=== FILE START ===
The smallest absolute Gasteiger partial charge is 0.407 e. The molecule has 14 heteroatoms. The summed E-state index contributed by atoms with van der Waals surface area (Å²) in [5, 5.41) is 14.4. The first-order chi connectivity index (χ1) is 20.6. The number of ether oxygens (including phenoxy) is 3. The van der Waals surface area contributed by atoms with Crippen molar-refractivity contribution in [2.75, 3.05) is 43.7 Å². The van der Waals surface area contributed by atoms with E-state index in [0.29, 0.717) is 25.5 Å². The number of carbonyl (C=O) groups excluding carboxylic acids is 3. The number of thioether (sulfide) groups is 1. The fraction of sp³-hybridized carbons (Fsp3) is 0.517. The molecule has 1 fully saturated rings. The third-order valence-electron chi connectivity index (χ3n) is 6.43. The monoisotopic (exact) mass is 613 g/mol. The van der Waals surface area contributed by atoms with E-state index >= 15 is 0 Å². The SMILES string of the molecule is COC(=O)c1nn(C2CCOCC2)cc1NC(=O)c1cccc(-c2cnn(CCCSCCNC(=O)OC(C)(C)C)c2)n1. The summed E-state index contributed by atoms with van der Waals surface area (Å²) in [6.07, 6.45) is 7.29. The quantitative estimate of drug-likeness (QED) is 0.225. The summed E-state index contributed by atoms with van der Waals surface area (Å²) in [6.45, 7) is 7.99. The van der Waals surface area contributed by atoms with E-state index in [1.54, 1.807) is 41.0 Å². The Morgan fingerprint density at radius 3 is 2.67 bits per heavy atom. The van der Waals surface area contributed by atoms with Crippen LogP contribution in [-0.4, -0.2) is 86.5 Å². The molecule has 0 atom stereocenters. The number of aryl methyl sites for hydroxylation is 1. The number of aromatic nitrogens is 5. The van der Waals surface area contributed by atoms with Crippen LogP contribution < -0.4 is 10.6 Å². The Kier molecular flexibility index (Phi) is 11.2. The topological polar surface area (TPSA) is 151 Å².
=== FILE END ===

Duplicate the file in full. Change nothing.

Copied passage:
The smallest absolute Gasteiger partial charge is 0.407 e. The molecule has 14 heteroatoms. The summed E-state index contributed by atoms with van der Waals surface area (Å²) in [5, 5.41) is 14.4. The first-order chi connectivity index (χ1) is 20.6. The number of ether oxygens (including phenoxy) is 3. The van der Waals surface area contributed by atoms with Crippen molar-refractivity contribution in [2.75, 3.05) is 43.7 Å². The van der Waals surface area contributed by atoms with E-state index in [0.29, 0.717) is 25.5 Å². The number of carbonyl (C=O) groups excluding carboxylic acids is 3. The number of thioether (sulfide) groups is 1. The fraction of sp³-hybridized carbons (Fsp3) is 0.517. The molecule has 1 fully saturated rings. The third-order valence-electron chi connectivity index (χ3n) is 6.43. The monoisotopic (exact) mass is 613 g/mol. The van der Waals surface area contributed by atoms with E-state index >= 15 is 0 Å². The SMILES string of the molecule is COC(=O)c1nn(C2CCOCC2)cc1NC(=O)c1cccc(-c2cnn(CCCSCCNC(=O)OC(C)(C)C)c2)n1. The summed E-state index contributed by atoms with van der Waals surface area (Å²) in [6.07, 6.45) is 7.29. The quantitative estimate of drug-likeness (QED) is 0.225. The summed E-state index contributed by atoms with van der Waals surface area (Å²) in [6.45, 7) is 7.99. The van der Waals surface area contributed by atoms with E-state index in [1.54, 1.807) is 41.0 Å². The Morgan fingerprint density at radius 3 is 2.67 bits per heavy atom. The van der Waals surface area contributed by atoms with Crippen LogP contribution in [-0.4, -0.2) is 86.5 Å². The molecule has 0 atom stereocenters. The number of aryl methyl sites for hydroxylation is 1. The number of aromatic nitrogens is 5. The van der Waals surface area contributed by atoms with Crippen LogP contribution < -0.4 is 10.6 Å². The Kier molecular flexibility index (Phi) is 11.2. The topological polar surface area (TPSA) is 151 Å².